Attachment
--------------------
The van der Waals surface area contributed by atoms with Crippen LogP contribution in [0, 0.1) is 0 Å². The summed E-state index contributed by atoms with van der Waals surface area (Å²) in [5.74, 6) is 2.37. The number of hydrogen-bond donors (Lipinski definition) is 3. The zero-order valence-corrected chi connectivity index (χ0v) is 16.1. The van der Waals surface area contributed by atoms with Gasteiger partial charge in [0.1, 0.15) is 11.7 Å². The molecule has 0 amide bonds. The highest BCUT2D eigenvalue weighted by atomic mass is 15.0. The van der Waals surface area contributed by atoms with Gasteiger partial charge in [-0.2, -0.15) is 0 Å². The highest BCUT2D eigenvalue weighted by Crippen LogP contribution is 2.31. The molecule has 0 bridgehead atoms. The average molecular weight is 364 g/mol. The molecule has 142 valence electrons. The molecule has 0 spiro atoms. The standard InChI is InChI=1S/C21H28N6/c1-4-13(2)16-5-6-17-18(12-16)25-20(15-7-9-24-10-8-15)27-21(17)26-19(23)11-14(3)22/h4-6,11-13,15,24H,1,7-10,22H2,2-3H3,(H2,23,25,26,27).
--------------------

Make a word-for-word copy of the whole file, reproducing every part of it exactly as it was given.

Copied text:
The van der Waals surface area contributed by atoms with Crippen LogP contribution in [0, 0.1) is 0 Å². The summed E-state index contributed by atoms with van der Waals surface area (Å²) in [5.74, 6) is 2.37. The number of hydrogen-bond donors (Lipinski definition) is 3. The zero-order valence-corrected chi connectivity index (χ0v) is 16.1. The van der Waals surface area contributed by atoms with Gasteiger partial charge in [0.1, 0.15) is 11.7 Å². The molecule has 0 amide bonds. The highest BCUT2D eigenvalue weighted by atomic mass is 15.0. The van der Waals surface area contributed by atoms with Gasteiger partial charge in [-0.2, -0.15) is 0 Å². The highest BCUT2D eigenvalue weighted by Crippen LogP contribution is 2.31. The molecule has 0 bridgehead atoms. The average molecular weight is 364 g/mol. The molecule has 142 valence electrons. The molecule has 0 spiro atoms. The standard InChI is InChI=1S/C21H28N6/c1-4-13(2)16-5-6-17-18(12-16)25-20(15-7-9-24-10-8-15)27-21(17)26-19(23)11-14(3)22/h4-6,11-13,15,24H,1,7-10,22H2,2-3H3,(H2,23,25,26,27).